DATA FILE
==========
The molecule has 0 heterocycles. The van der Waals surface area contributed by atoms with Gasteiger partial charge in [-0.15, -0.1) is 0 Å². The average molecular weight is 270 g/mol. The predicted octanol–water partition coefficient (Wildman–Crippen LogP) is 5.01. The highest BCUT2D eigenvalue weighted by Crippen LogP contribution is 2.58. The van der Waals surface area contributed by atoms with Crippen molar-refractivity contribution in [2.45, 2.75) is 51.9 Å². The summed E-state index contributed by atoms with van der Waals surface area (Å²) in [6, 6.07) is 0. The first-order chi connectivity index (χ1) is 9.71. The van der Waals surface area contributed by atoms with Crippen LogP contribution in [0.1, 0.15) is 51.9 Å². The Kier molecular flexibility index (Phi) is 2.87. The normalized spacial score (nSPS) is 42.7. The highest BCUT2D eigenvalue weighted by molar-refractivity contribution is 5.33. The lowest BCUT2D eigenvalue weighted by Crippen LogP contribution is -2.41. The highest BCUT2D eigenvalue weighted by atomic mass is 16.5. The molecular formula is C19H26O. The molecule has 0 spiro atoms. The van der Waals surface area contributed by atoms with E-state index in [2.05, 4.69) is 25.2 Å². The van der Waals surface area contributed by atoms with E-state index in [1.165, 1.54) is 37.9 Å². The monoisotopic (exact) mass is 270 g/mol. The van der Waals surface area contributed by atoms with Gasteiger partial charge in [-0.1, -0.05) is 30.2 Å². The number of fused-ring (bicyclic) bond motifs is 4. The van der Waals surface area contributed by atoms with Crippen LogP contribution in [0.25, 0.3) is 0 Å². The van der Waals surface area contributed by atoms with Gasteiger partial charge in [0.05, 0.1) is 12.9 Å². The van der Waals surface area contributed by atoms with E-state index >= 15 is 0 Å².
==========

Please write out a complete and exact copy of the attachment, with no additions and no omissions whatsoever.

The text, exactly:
The molecule has 0 heterocycles. The van der Waals surface area contributed by atoms with Gasteiger partial charge in [-0.15, -0.1) is 0 Å². The average molecular weight is 270 g/mol. The predicted octanol–water partition coefficient (Wildman–Crippen LogP) is 5.01. The highest BCUT2D eigenvalue weighted by Crippen LogP contribution is 2.58. The van der Waals surface area contributed by atoms with Crippen molar-refractivity contribution in [2.45, 2.75) is 51.9 Å². The summed E-state index contributed by atoms with van der Waals surface area (Å²) in [6, 6.07) is 0. The first-order chi connectivity index (χ1) is 9.71. The van der Waals surface area contributed by atoms with Crippen LogP contribution in [0.1, 0.15) is 51.9 Å². The Kier molecular flexibility index (Phi) is 2.87. The normalized spacial score (nSPS) is 42.7. The highest BCUT2D eigenvalue weighted by molar-refractivity contribution is 5.33. The lowest BCUT2D eigenvalue weighted by Crippen LogP contribution is -2.41. The highest BCUT2D eigenvalue weighted by atomic mass is 16.5. The molecular formula is C19H26O. The molecule has 0 spiro atoms. The van der Waals surface area contributed by atoms with E-state index in [2.05, 4.69) is 25.2 Å². The van der Waals surface area contributed by atoms with E-state index in [1.165, 1.54) is 37.9 Å². The monoisotopic (exact) mass is 270 g/mol. The van der Waals surface area contributed by atoms with Gasteiger partial charge in [-0.1, -0.05) is 30.2 Å². The number of fused-ring (bicyclic) bond motifs is 4. The van der Waals surface area contributed by atoms with Crippen LogP contribution in [0.25, 0.3) is 0 Å². The van der Waals surface area contributed by atoms with Gasteiger partial charge in [0.05, 0.1) is 12.9 Å². The van der Waals surface area contributed by atoms with E-state index >= 15 is 0 Å².